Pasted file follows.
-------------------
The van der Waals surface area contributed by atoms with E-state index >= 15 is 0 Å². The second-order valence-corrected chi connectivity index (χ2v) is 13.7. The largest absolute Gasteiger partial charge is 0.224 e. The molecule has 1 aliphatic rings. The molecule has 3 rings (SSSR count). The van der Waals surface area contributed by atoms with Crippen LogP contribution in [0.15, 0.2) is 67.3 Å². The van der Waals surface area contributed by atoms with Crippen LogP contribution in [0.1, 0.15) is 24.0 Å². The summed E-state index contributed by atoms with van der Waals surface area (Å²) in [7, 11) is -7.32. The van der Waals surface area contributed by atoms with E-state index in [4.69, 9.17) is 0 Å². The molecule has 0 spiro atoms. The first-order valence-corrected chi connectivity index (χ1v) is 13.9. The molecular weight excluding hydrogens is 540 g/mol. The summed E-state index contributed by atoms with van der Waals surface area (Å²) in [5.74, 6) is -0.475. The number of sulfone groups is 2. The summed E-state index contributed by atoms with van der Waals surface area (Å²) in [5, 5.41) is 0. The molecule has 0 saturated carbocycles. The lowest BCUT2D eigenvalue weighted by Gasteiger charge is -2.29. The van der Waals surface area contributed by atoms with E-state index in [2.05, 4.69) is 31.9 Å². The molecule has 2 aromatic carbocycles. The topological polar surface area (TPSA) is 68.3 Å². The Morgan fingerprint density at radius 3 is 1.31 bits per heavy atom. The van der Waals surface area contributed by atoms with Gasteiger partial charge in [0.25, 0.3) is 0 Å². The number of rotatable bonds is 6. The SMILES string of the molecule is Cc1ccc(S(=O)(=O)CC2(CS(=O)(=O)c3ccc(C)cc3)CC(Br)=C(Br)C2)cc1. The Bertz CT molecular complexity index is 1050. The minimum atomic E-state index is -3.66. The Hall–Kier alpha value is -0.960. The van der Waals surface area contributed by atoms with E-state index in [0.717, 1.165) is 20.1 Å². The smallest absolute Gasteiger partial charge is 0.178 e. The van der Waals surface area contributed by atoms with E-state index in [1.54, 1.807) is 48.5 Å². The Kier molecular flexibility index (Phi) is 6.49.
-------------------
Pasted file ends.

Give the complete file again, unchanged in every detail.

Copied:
The van der Waals surface area contributed by atoms with E-state index >= 15 is 0 Å². The second-order valence-corrected chi connectivity index (χ2v) is 13.7. The largest absolute Gasteiger partial charge is 0.224 e. The molecule has 1 aliphatic rings. The molecule has 3 rings (SSSR count). The van der Waals surface area contributed by atoms with Crippen LogP contribution in [0.15, 0.2) is 67.3 Å². The van der Waals surface area contributed by atoms with Crippen LogP contribution in [0.1, 0.15) is 24.0 Å². The summed E-state index contributed by atoms with van der Waals surface area (Å²) in [7, 11) is -7.32. The van der Waals surface area contributed by atoms with E-state index in [4.69, 9.17) is 0 Å². The molecule has 0 spiro atoms. The first-order valence-corrected chi connectivity index (χ1v) is 13.9. The molecular weight excluding hydrogens is 540 g/mol. The summed E-state index contributed by atoms with van der Waals surface area (Å²) in [5.74, 6) is -0.475. The number of sulfone groups is 2. The summed E-state index contributed by atoms with van der Waals surface area (Å²) in [5, 5.41) is 0. The molecule has 0 saturated carbocycles. The lowest BCUT2D eigenvalue weighted by Gasteiger charge is -2.29. The van der Waals surface area contributed by atoms with E-state index in [2.05, 4.69) is 31.9 Å². The molecule has 2 aromatic carbocycles. The topological polar surface area (TPSA) is 68.3 Å². The Morgan fingerprint density at radius 3 is 1.31 bits per heavy atom. The van der Waals surface area contributed by atoms with Gasteiger partial charge in [0.25, 0.3) is 0 Å². The number of rotatable bonds is 6. The SMILES string of the molecule is Cc1ccc(S(=O)(=O)CC2(CS(=O)(=O)c3ccc(C)cc3)CC(Br)=C(Br)C2)cc1. The Bertz CT molecular complexity index is 1050. The minimum atomic E-state index is -3.66. The Hall–Kier alpha value is -0.960. The van der Waals surface area contributed by atoms with E-state index in [0.717, 1.165) is 20.1 Å². The smallest absolute Gasteiger partial charge is 0.178 e. The van der Waals surface area contributed by atoms with E-state index in [1.54, 1.807) is 48.5 Å². The Kier molecular flexibility index (Phi) is 6.49.